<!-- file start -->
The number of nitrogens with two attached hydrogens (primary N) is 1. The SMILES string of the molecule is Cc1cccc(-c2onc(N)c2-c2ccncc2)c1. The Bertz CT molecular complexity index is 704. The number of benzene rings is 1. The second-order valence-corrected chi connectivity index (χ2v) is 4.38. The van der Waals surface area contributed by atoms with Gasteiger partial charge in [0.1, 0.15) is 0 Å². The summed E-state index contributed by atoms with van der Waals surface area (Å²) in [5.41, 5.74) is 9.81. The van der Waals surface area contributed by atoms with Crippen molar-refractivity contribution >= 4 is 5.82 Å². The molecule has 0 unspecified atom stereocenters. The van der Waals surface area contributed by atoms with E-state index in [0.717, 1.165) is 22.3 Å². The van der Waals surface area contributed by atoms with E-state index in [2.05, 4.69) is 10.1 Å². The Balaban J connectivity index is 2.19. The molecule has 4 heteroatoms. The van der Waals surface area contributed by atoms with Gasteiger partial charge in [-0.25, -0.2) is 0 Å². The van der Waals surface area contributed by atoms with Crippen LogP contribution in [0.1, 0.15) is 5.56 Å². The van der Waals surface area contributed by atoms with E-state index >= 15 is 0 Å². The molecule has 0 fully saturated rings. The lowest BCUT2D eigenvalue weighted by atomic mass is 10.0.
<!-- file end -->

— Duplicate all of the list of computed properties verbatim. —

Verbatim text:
The number of nitrogens with two attached hydrogens (primary N) is 1. The SMILES string of the molecule is Cc1cccc(-c2onc(N)c2-c2ccncc2)c1. The Bertz CT molecular complexity index is 704. The number of benzene rings is 1. The second-order valence-corrected chi connectivity index (χ2v) is 4.38. The van der Waals surface area contributed by atoms with Gasteiger partial charge in [0.1, 0.15) is 0 Å². The summed E-state index contributed by atoms with van der Waals surface area (Å²) in [5.41, 5.74) is 9.81. The van der Waals surface area contributed by atoms with Crippen molar-refractivity contribution >= 4 is 5.82 Å². The molecule has 0 unspecified atom stereocenters. The van der Waals surface area contributed by atoms with E-state index in [0.717, 1.165) is 22.3 Å². The van der Waals surface area contributed by atoms with E-state index in [2.05, 4.69) is 10.1 Å². The Balaban J connectivity index is 2.19. The molecule has 4 heteroatoms. The van der Waals surface area contributed by atoms with Gasteiger partial charge in [-0.25, -0.2) is 0 Å². The van der Waals surface area contributed by atoms with Crippen LogP contribution in [0.1, 0.15) is 5.56 Å². The van der Waals surface area contributed by atoms with E-state index >= 15 is 0 Å². The molecule has 0 fully saturated rings. The lowest BCUT2D eigenvalue weighted by atomic mass is 10.0.